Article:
1. Your description of your experience with NOW is a lot like my experience with my first Women’s Studies class. My best friend and I had already started calling ourselves feminists in high school, but it wasn’t until we took a Women’s Studies class together that is all really started to click. It was awesome to be in a room with so many other feminists, and to learn about women’s history. Very life changing.

  2. Gloria Feldt says:

    Yes, exactly!! Have you read the anthology “Click”? If we’re lucky, we all have a click moment somewhere along the way.

  3. Aletha says:

    “The 1848 Seneca Falls meeting put women’s equality front and center. A decade later, women voluntarily took a back seat to abolitionism within the social justice panoply.”

    I am curious how you came to that conclusion. That does not jibe with how I understand the history of that time. Some women may have done that, and more put their feminist activism on hold while the Civil War was raging, but most feminist leaders were completely infuriated when Republicans sold women out after the war ended. Most at the Seneca Falls meeting were active in the abolitionist movement. In those days, there was not much difference between the legal status of white married women and slaves, since women were legally property of their husbands. Abolitionism had a few factions. Many of the radical abolitionist men supported the feminists, but the moderates carried the day, and most of them were not interested in women’s rights. Henry Stanton, husband of Elizabeth Cady Stanton, was one particularly ironic example. He tolerated her feminist activism, but did not support it.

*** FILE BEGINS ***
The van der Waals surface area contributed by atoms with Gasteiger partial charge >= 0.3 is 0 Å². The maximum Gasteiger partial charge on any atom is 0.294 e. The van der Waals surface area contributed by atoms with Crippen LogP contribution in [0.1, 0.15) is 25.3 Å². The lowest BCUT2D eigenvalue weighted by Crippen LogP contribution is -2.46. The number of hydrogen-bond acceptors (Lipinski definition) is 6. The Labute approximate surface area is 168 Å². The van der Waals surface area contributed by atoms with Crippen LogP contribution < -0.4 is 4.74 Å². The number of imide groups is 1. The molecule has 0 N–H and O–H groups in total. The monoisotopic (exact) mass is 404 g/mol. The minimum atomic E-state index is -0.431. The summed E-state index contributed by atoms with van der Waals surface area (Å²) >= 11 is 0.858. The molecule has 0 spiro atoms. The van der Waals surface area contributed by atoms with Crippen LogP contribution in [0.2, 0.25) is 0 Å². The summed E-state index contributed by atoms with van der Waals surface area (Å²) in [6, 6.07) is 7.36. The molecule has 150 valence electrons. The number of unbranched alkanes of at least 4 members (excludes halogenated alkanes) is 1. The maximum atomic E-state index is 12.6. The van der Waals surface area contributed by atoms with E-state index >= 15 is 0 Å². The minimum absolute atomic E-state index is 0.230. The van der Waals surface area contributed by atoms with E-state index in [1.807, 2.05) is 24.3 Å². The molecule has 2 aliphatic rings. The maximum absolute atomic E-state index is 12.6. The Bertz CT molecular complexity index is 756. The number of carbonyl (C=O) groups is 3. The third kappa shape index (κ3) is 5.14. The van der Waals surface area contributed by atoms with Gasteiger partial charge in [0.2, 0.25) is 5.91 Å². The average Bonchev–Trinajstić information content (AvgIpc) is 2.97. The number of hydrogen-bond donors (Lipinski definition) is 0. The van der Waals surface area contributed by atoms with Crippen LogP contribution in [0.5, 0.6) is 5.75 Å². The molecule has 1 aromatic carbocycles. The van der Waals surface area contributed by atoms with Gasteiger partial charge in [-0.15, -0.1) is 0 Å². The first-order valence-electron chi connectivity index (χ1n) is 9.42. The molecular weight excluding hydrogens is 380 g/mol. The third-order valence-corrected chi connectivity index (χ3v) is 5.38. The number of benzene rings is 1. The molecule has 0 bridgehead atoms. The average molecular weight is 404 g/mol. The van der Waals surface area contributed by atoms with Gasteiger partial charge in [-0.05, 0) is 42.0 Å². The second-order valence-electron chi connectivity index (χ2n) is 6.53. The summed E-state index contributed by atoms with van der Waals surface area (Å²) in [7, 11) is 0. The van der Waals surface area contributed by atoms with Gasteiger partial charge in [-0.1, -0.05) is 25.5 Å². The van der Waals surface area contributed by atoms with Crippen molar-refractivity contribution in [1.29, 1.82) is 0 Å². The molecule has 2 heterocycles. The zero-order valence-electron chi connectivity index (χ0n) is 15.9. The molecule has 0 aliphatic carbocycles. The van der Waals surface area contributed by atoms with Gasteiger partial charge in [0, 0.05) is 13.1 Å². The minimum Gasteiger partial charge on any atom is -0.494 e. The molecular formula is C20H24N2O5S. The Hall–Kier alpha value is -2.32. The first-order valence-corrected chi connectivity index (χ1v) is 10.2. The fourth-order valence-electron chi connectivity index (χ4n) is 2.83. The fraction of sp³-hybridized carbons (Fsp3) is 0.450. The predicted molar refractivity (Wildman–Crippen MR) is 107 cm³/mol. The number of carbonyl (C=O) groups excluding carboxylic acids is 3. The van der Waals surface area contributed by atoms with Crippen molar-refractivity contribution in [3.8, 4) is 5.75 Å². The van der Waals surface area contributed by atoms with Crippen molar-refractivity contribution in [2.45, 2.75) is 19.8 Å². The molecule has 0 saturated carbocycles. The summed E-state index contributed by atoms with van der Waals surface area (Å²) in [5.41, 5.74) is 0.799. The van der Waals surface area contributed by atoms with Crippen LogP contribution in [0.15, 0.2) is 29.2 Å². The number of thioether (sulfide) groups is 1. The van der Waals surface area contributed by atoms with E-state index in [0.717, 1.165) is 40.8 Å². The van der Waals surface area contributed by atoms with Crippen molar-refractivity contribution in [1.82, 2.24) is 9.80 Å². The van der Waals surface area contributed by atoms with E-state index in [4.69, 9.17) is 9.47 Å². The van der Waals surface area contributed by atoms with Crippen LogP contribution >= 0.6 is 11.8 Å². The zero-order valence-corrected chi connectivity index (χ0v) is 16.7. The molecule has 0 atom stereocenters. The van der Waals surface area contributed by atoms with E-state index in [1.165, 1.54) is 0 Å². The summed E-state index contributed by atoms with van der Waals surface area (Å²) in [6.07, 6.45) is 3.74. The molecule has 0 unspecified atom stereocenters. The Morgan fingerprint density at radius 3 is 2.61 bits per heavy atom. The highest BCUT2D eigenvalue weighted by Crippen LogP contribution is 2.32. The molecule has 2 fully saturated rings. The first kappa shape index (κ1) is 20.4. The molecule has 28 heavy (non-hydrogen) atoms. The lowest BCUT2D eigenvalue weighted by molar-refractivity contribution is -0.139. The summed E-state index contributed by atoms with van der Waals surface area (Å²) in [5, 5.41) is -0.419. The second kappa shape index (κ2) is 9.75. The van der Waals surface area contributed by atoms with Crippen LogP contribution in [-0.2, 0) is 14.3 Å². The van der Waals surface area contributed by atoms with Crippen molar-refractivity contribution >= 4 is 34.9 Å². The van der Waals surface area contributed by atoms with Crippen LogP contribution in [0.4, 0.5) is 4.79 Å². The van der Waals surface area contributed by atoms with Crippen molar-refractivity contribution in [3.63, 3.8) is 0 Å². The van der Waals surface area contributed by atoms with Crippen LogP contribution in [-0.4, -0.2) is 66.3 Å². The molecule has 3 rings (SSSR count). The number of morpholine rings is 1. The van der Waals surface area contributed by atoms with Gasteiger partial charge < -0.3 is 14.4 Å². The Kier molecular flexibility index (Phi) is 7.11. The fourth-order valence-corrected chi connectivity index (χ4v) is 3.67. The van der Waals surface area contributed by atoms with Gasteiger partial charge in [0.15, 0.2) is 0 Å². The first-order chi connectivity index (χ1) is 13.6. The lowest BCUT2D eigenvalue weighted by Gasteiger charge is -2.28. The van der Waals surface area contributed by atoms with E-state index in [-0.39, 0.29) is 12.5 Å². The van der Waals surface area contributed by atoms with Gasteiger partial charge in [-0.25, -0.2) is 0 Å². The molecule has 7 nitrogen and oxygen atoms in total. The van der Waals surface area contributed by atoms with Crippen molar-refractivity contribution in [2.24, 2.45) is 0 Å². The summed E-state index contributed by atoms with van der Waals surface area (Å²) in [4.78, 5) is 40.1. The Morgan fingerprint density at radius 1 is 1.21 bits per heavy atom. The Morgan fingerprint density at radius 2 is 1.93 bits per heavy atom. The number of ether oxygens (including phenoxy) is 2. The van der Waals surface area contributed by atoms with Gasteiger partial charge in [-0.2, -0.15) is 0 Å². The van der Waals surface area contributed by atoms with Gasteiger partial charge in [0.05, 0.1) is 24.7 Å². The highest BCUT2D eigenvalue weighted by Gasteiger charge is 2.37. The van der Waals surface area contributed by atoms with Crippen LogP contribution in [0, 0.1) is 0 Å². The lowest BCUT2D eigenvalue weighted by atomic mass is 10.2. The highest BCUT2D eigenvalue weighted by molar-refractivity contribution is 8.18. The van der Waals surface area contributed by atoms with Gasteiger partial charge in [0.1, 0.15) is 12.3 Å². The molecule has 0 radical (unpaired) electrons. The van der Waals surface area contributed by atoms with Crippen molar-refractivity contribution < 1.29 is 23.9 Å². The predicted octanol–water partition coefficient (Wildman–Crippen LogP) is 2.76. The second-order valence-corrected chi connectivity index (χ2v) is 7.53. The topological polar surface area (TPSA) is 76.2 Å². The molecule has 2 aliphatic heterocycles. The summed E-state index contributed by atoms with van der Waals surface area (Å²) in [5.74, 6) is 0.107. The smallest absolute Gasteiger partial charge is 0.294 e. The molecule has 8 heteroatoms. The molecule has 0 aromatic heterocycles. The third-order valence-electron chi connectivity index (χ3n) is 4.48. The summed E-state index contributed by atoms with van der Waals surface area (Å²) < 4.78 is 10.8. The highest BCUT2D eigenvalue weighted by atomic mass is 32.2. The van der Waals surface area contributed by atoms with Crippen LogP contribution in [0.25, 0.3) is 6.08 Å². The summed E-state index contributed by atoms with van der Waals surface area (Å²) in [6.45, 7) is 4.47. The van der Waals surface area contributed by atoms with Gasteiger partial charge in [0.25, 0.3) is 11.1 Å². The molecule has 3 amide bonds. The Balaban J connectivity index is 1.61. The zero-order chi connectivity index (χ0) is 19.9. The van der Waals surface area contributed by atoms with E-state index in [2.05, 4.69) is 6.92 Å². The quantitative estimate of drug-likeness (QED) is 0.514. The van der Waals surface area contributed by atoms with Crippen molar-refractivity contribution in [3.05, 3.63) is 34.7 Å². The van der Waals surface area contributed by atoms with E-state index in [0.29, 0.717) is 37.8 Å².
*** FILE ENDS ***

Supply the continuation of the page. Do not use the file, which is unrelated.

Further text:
4. Gloria Feldt says:

    I was not aware of Stanton’s husband’s role, but not surprised. I see many such relationships today within the prochoice movement. Women are the activists, husbands tolerate. Husbands still control much of the family wealth and are more willing to play hardball in politics and business, so there you go. That is changing as we have a generation of women who have been self-supporting. But still…it compromises effectiveness.

    I stated clearly that from the beginning, women’s rights activists supported abolition, and many believed (rightly) that the two movements would be stronger together. Later, there were rifts between those women who wanted to hold out to make abolitionists support women’s rights as a condition of their working for abolition, but they did not win the day. They blinked, and kept on working for abolition while putting women’s rights on the back burner.

    After the Civil War, to get Southern women onboard, some suffragist leaders put racial civil rights on the back burner. This is a complex and frequently changing coalition story, so you an probably find an example to support virtually every theory, but overall, much potential power went unused because the two causes did not always hang together and mass their strength.

  5. Serena says: